### 2-2 Addition
Combined with Logical Operations

We assume the reader is familiar with the
elementary identities of ordinary algebra and Boolean algebra. Below is a
selection of similar identities involving addition and subtraction combined
with logical operations:

a.

b.

c.

d.

e.

f.

g.

h.

i.

j.

k.

l.

m.

n.

o.

p.

q.

r.

s.

t.

u.

v.

Equation (d) may be applied to itself repeatedly,
giving -??span class=docemphbolditalic1>x = x + 2, and so
on. Similarly, from (e) we have -??x = x - 2. So we
can add or subtract any constant, using only the two forms of complementation.

Equation (f) is the dual of (j), where (j) is
the well-known relation that shows how to build a subtracter from an adder.

Equations (g) and (h) are from HAKMEM memo [HAK, item 23]. Equation
(g) forms a sum by first computing the sum with carries ignored (x y) and then adding in the carries. Equation (h) is simply modifying
the addition operands so that the combination 0 + 1 never occurs at any bit
position; it is replaced with 1 + 0.

It can be shown that in the ordinary addition
of binary numbers with each bit independently equally likely to be 0 or 1, a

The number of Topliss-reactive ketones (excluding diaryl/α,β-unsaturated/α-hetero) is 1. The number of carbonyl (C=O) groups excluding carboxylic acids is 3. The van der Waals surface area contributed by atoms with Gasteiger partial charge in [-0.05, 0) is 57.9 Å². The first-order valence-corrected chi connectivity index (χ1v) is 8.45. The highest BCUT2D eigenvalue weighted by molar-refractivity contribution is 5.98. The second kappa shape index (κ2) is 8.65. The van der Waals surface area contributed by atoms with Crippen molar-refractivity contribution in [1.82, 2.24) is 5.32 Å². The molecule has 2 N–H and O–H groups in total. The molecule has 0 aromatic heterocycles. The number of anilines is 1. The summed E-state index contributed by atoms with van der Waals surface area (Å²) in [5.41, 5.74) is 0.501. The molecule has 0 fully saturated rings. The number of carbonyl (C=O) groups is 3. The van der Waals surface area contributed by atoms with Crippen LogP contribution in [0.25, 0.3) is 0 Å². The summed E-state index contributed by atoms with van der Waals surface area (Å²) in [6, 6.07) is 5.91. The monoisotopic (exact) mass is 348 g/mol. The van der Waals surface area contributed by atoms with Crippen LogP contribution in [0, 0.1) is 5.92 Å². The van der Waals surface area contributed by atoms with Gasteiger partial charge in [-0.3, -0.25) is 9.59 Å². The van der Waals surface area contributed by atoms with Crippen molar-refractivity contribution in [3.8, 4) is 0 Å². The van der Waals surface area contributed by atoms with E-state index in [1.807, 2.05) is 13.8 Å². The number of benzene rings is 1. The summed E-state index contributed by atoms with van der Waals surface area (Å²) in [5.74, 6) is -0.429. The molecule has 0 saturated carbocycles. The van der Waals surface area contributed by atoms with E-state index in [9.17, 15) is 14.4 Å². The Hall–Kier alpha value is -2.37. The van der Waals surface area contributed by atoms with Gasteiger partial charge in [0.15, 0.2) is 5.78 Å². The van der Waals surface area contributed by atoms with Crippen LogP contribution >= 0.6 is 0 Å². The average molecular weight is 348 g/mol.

carry occurs at each position with probability about 0.5. However, for an adder
built by preconditioning the inputs using (g), the probability is about 0.25. This
observation is probably not of value in building an adder, because for that
purpose the important characteristic is the maximum number of logic circuits
the carry must pass through, and using (g) reduces the number of stages the
carry propagates through by only one.

Equations (k) and (l) are duals of (g) and
(h), for subtraction. That is, (k) has the interpretation of first forming the
difference ignoring the borrows (x y),
and then subtracting the borrows. Similarly, Equation (l) is simply modifying
the subtraction operands so that the combination 1 - 1 never occurs at any bit
position; it is replaced with 0 - 0.

Equation (n) shows how to implement exclusive or in only three instructions on a basic
RISC. Using only and-or-not logic requires four
instructions ((x | y) & ?x
& y)). Similarly, (u) and (v) show
how to implement and and or in three other elementary instructions, whereas
using DeMorgan's laws requires four.